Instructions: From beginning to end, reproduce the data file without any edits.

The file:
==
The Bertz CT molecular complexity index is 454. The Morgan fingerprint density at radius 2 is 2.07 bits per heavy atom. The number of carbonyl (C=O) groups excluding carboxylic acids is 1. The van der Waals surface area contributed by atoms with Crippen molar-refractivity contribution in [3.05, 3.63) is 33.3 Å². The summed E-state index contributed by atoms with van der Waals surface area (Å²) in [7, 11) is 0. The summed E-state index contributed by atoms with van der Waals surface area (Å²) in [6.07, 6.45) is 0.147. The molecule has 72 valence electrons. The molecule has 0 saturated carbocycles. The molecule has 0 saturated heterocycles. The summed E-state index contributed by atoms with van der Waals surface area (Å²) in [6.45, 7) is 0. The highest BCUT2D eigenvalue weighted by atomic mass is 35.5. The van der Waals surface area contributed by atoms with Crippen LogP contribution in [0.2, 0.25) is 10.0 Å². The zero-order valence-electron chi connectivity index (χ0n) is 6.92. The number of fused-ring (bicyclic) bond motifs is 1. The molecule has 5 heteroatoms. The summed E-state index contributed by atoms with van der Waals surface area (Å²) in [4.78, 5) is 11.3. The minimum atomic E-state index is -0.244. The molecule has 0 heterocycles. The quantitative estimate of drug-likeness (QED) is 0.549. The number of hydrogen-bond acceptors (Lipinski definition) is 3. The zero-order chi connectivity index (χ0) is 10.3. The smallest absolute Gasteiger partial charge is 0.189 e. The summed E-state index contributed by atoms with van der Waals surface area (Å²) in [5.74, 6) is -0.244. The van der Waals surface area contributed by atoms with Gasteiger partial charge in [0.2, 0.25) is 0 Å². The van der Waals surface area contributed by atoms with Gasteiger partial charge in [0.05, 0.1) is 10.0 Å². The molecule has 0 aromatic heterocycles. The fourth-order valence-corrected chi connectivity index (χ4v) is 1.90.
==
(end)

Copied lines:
The Bertz CT molecular complexity index is 454. The Morgan fingerprint density at radius 2 is 2.07 bits per heavy atom. The number of carbonyl (C=O) groups excluding carboxylic acids is 1. The van der Waals surface area contributed by atoms with Crippen molar-refractivity contribution in [3.05, 3.63) is 33.3 Å². The summed E-state index contributed by atoms with van der Waals surface area (Å²) in [7, 11) is 0. The summed E-state index contributed by atoms with van der Waals surface area (Å²) in [6.07, 6.45) is 0.147. The molecule has 72 valence electrons. The molecule has 0 saturated carbocycles. The molecule has 0 saturated heterocycles. The summed E-state index contributed by atoms with van der Waals surface area (Å²) in [6.45, 7) is 0. The highest BCUT2D eigenvalue weighted by atomic mass is 35.5. The van der Waals surface area contributed by atoms with Crippen LogP contribution in [0.2, 0.25) is 10.0 Å². The zero-order valence-electron chi connectivity index (χ0n) is 6.92. The number of fused-ring (bicyclic) bond motifs is 1. The molecule has 5 heteroatoms. The summed E-state index contributed by atoms with van der Waals surface area (Å²) in [4.78, 5) is 11.3. The minimum atomic E-state index is -0.244. The molecule has 0 heterocycles. The quantitative estimate of drug-likeness (QED) is 0.549. The number of hydrogen-bond acceptors (Lipinski definition) is 3. The zero-order chi connectivity index (χ0) is 10.3. The smallest absolute Gasteiger partial charge is 0.189 e. The summed E-state index contributed by atoms with van der Waals surface area (Å²) in [5.74, 6) is -0.244. The van der Waals surface area contributed by atoms with Gasteiger partial charge in [0.2, 0.25) is 0 Å². The van der Waals surface area contributed by atoms with Gasteiger partial charge in [0.05, 0.1) is 10.0 Å². The molecule has 0 aromatic heterocycles. The fourth-order valence-corrected chi connectivity index (χ4v) is 1.90.